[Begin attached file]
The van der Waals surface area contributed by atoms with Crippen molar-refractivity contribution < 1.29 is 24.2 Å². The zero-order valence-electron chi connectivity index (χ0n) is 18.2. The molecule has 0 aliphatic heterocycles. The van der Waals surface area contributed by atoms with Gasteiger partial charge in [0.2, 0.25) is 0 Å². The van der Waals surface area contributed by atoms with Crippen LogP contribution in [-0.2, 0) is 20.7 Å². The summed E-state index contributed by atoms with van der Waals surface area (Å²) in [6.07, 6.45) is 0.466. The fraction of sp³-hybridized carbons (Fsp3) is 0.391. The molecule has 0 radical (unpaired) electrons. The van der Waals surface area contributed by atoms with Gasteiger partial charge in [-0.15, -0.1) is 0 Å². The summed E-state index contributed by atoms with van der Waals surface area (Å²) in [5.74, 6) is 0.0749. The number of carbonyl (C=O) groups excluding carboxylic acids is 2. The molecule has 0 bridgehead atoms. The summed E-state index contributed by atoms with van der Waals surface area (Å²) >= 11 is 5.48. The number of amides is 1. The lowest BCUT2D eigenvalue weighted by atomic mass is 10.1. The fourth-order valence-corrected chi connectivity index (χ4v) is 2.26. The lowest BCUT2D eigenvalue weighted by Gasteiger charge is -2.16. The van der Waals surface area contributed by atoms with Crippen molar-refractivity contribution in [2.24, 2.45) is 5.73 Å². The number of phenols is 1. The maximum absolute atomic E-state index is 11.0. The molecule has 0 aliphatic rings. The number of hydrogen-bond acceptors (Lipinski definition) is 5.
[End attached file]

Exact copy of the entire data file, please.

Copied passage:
The van der Waals surface area contributed by atoms with Crippen molar-refractivity contribution < 1.29 is 24.2 Å². The zero-order valence-electron chi connectivity index (χ0n) is 18.2. The molecule has 0 aliphatic heterocycles. The van der Waals surface area contributed by atoms with Gasteiger partial charge in [0.2, 0.25) is 0 Å². The van der Waals surface area contributed by atoms with Crippen LogP contribution in [-0.2, 0) is 20.7 Å². The summed E-state index contributed by atoms with van der Waals surface area (Å²) in [6.07, 6.45) is 0.466. The fraction of sp³-hybridized carbons (Fsp3) is 0.391. The molecule has 0 radical (unpaired) electrons. The van der Waals surface area contributed by atoms with Gasteiger partial charge in [-0.15, -0.1) is 0 Å². The summed E-state index contributed by atoms with van der Waals surface area (Å²) in [5.74, 6) is 0.0749. The number of carbonyl (C=O) groups excluding carboxylic acids is 2. The molecule has 0 bridgehead atoms. The summed E-state index contributed by atoms with van der Waals surface area (Å²) >= 11 is 5.48. The number of amides is 1. The lowest BCUT2D eigenvalue weighted by atomic mass is 10.1. The fourth-order valence-corrected chi connectivity index (χ4v) is 2.26. The lowest BCUT2D eigenvalue weighted by Gasteiger charge is -2.16. The van der Waals surface area contributed by atoms with Crippen molar-refractivity contribution in [2.24, 2.45) is 5.73 Å². The number of phenols is 1. The maximum absolute atomic E-state index is 11.0. The molecule has 0 aliphatic rings. The number of hydrogen-bond acceptors (Lipinski definition) is 5.